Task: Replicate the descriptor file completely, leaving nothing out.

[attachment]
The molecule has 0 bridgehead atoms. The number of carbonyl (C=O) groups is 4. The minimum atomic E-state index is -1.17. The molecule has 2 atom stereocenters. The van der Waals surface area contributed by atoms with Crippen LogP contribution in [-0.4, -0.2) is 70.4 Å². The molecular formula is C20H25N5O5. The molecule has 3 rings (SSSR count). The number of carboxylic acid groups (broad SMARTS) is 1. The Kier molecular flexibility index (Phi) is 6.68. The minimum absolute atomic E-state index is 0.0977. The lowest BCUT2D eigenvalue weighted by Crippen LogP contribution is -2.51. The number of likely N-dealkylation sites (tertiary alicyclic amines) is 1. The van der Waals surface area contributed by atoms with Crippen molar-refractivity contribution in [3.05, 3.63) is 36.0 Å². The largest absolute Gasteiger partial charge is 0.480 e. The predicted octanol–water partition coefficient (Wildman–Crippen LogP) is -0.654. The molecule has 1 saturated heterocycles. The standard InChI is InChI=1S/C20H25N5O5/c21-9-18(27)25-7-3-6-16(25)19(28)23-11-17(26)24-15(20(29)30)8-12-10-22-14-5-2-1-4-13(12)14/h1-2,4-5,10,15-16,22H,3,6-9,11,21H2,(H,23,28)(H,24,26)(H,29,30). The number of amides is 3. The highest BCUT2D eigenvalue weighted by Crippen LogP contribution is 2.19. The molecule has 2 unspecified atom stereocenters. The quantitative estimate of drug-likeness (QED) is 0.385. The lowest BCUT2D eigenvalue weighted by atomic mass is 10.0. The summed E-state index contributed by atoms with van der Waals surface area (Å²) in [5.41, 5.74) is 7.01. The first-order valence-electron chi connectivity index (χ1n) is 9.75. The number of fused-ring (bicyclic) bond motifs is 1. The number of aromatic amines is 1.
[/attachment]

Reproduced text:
The molecule has 0 bridgehead atoms. The number of carbonyl (C=O) groups is 4. The minimum atomic E-state index is -1.17. The molecule has 2 atom stereocenters. The van der Waals surface area contributed by atoms with Crippen LogP contribution in [-0.4, -0.2) is 70.4 Å². The molecular formula is C20H25N5O5. The molecule has 3 rings (SSSR count). The number of carboxylic acid groups (broad SMARTS) is 1. The Kier molecular flexibility index (Phi) is 6.68. The minimum absolute atomic E-state index is 0.0977. The lowest BCUT2D eigenvalue weighted by Crippen LogP contribution is -2.51. The number of likely N-dealkylation sites (tertiary alicyclic amines) is 1. The van der Waals surface area contributed by atoms with Crippen molar-refractivity contribution in [3.05, 3.63) is 36.0 Å². The largest absolute Gasteiger partial charge is 0.480 e. The predicted octanol–water partition coefficient (Wildman–Crippen LogP) is -0.654. The molecule has 1 saturated heterocycles. The standard InChI is InChI=1S/C20H25N5O5/c21-9-18(27)25-7-3-6-16(25)19(28)23-11-17(26)24-15(20(29)30)8-12-10-22-14-5-2-1-4-13(12)14/h1-2,4-5,10,15-16,22H,3,6-9,11,21H2,(H,23,28)(H,24,26)(H,29,30). The number of amides is 3. The highest BCUT2D eigenvalue weighted by Crippen LogP contribution is 2.19. The molecule has 2 unspecified atom stereocenters. The quantitative estimate of drug-likeness (QED) is 0.385. The lowest BCUT2D eigenvalue weighted by atomic mass is 10.0. The summed E-state index contributed by atoms with van der Waals surface area (Å²) in [5.41, 5.74) is 7.01. The first-order valence-electron chi connectivity index (χ1n) is 9.75. The number of fused-ring (bicyclic) bond motifs is 1. The number of aromatic amines is 1.